[Some interesting and significant stories and images from Indian mythology on Indian cosmology].
One day, Brahma, the creator, became a little proud that he was the creator of the Universe. Savouring, this ego-centric sensation, Brahma closed his eyes in meditation. He entered into an inner region where he was astonished to see another Brahma creating another universe. Brahma muttered “I thought I was the only creator of the universe but here is another Brahma creating his own universe”. As he moved deeper and further into the region, he saw in great wonder a multitude of Brahma’s creating numberless universes. A divine voice whispered in Brahma’s heart: “Oh, Brahma, don’t be proud you are the creator of the universe. In the Divine Mother’s cosmic play you and your universe are an insignificant nothing. There are billions of Brahmas creating billions of universes and all these multitude of worlds lie in a little corner in the divine Mother’s toe-nail”.
These kinds of stories have a dissolving effect on our ego. If the creator of a universe is an insignificant nothing, what is the value of the works and creation of our own petty little ego’s —- however “big”, “important” or “creative “ it may ——except as a means to grow towards the divine within us, which is the only true value of our work. As Sri Aurobindo states in an inspired passage.
“The ascent to the divine Life is the human journey, the Work of works, the acceptable Sacrifice. This alone is man’s real business in the world and the justification of his existence, without which he would be only an insect crawling among other ephemeral insects on a speck of surface mud and water which has managed to form itself amid the appalling immensities of the physical universe”.
We are here talking about the higher aims of work. This doesn’t mean work as such has no significance. Any work done with sincerity, dedication, discipline and concentration, even if it is without the divine or yogic dimension helps in the development of our faculties of action, building character, contributing to the common goals and in the general evolution of our consciousness.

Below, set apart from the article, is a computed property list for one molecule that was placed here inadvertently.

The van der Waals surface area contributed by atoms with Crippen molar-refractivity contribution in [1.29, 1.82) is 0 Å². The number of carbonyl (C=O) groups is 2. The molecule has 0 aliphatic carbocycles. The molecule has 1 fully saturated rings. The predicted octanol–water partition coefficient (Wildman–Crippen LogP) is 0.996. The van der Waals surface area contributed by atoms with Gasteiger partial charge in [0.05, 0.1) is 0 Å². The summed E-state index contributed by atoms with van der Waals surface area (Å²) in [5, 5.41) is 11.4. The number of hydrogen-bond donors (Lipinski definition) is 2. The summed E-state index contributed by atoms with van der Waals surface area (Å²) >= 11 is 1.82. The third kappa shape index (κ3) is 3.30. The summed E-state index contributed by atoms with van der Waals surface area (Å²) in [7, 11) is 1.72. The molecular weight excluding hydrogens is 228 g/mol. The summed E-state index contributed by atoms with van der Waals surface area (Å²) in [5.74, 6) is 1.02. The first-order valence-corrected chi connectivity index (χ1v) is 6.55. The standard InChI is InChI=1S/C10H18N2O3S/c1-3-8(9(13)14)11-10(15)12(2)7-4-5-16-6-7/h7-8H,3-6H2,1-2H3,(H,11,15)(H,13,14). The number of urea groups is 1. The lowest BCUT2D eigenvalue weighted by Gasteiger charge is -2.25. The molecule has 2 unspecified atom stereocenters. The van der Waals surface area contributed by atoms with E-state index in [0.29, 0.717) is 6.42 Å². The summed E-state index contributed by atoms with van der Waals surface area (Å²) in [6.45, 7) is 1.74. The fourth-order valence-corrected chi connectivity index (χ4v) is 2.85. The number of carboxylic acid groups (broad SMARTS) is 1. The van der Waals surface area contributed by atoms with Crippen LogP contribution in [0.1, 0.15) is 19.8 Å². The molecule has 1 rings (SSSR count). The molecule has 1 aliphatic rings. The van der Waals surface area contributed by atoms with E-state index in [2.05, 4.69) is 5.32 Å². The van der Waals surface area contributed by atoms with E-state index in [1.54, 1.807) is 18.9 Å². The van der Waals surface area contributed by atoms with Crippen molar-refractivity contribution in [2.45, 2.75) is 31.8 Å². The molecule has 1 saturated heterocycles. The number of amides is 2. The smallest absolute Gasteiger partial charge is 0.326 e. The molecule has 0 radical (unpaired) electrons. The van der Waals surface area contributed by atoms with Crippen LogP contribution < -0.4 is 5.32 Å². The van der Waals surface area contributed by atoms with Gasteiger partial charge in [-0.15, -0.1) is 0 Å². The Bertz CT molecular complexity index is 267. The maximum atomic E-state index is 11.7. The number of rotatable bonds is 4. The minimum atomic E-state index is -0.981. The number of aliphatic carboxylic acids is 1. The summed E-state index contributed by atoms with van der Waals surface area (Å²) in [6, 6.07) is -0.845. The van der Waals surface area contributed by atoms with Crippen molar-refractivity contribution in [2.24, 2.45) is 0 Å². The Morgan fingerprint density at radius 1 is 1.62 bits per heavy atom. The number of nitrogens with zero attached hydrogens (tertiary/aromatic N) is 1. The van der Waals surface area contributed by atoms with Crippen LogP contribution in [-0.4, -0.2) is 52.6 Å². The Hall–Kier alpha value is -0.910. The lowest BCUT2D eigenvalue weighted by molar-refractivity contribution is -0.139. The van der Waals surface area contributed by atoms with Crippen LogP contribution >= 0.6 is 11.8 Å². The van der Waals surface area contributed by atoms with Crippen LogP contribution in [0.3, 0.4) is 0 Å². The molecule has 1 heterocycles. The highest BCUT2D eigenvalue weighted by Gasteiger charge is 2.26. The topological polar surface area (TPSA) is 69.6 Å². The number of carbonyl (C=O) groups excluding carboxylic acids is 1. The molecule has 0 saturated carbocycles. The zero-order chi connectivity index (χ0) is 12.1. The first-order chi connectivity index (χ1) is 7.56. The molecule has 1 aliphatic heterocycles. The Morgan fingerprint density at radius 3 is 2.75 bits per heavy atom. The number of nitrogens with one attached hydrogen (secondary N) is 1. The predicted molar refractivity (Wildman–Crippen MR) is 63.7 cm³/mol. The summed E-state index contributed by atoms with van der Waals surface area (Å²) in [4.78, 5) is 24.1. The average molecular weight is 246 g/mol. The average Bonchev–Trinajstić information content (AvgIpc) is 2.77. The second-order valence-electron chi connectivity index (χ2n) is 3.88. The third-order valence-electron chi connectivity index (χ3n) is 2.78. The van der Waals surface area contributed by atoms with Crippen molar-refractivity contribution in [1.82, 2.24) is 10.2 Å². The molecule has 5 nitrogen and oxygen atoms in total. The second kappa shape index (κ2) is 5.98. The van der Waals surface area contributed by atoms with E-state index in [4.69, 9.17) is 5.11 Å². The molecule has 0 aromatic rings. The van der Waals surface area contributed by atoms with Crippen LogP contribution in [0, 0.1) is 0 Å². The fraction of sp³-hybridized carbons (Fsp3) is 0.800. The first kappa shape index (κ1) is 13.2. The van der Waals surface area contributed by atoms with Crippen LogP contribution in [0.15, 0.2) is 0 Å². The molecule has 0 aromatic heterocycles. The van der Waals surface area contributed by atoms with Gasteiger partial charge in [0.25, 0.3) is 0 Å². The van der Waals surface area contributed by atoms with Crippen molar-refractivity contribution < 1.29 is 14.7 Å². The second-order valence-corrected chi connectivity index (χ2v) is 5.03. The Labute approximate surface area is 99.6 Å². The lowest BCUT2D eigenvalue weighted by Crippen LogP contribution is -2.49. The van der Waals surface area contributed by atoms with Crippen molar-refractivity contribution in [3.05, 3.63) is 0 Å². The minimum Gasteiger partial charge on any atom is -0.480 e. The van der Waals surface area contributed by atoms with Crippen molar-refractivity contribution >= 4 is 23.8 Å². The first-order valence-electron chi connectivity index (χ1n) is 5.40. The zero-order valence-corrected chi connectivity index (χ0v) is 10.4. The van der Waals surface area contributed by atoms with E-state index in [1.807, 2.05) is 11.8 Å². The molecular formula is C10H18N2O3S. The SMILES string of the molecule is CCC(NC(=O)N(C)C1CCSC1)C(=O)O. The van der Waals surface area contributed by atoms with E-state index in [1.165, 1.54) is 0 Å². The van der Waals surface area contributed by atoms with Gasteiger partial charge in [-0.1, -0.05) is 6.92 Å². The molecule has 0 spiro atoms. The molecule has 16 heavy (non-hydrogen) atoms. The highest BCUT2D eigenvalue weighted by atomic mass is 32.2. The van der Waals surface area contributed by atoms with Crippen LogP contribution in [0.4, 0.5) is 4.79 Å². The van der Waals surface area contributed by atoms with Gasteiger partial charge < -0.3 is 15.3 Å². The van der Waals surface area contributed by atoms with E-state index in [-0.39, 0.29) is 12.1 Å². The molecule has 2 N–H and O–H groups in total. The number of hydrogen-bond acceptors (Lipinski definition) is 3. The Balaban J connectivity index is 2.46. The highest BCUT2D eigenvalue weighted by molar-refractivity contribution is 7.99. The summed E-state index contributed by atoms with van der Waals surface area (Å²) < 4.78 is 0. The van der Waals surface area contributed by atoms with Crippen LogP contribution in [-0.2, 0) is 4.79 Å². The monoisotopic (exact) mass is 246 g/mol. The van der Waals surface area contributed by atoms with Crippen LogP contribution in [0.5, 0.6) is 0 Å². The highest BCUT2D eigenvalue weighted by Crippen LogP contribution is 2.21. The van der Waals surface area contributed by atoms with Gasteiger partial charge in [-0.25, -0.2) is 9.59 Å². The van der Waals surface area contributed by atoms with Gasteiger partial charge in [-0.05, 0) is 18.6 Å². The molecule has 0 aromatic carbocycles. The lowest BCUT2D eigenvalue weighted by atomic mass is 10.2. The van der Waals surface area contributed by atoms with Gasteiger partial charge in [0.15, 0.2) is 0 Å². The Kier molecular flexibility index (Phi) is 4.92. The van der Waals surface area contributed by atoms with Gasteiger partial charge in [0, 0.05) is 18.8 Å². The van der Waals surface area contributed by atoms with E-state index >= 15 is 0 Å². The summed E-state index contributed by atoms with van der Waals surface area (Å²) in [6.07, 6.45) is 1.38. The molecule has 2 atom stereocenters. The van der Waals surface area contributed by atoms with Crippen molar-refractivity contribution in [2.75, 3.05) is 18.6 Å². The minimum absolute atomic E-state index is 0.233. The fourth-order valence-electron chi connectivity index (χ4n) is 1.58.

Coming back to Indian Cosmology, a beautiful image in Indian mythology pictures an infinite ocean where numberless Brahmandas, universes, float. In one of them which is made of seven planes, lokas, which is ours, a beautiful divine child lies asleep. What is the Idea behind this image? There is that timeless Absolute with infinite divine truths, possibilities or potentialities. A few of them are projected into space and time and made the basis or principles of a cosmos. The cosmic system of which we are part is made of seven principles: Matter, Life, Mind, Supermind, Sat (Being), Chit (Consciousness) and Ananda (Delight), each forming a cosmic plane, loka, with its own worlds and beings. There may be other cosmic systems made of entirely different principles, the nature of which even the greatest god or the avathar belonging to our cosmic system, cannot even conceive.
Does it appear like some fantastic imagination or fantasy? But, as Sri Aurobindo and Mother have said, we can’t imagine something which does not exist somewhere. The very fact we are able to imagine these things indicate they exist somewhere in space and time or in that timeless unthinkable Mystery.
In Indian Philosophy “Sat” is the ultimate divine Principle which gives existence to all that exists. It is that by which all things exist. It is normally translated as “Being”, “Truth” or “Existence”. In one of his writings Sri Aurobindo gives a more exact and precise translation of it as BE ness.The Christian mystic,Meister Echart, describes God as the IS ness of all that is. In human being it is the sense of “AM”ness in the feeling “IAM”. So “Sat” is the BEness or ISness of all that is. Something which does not exist anywhere has no Sat. How can you imagine something which has no Sat?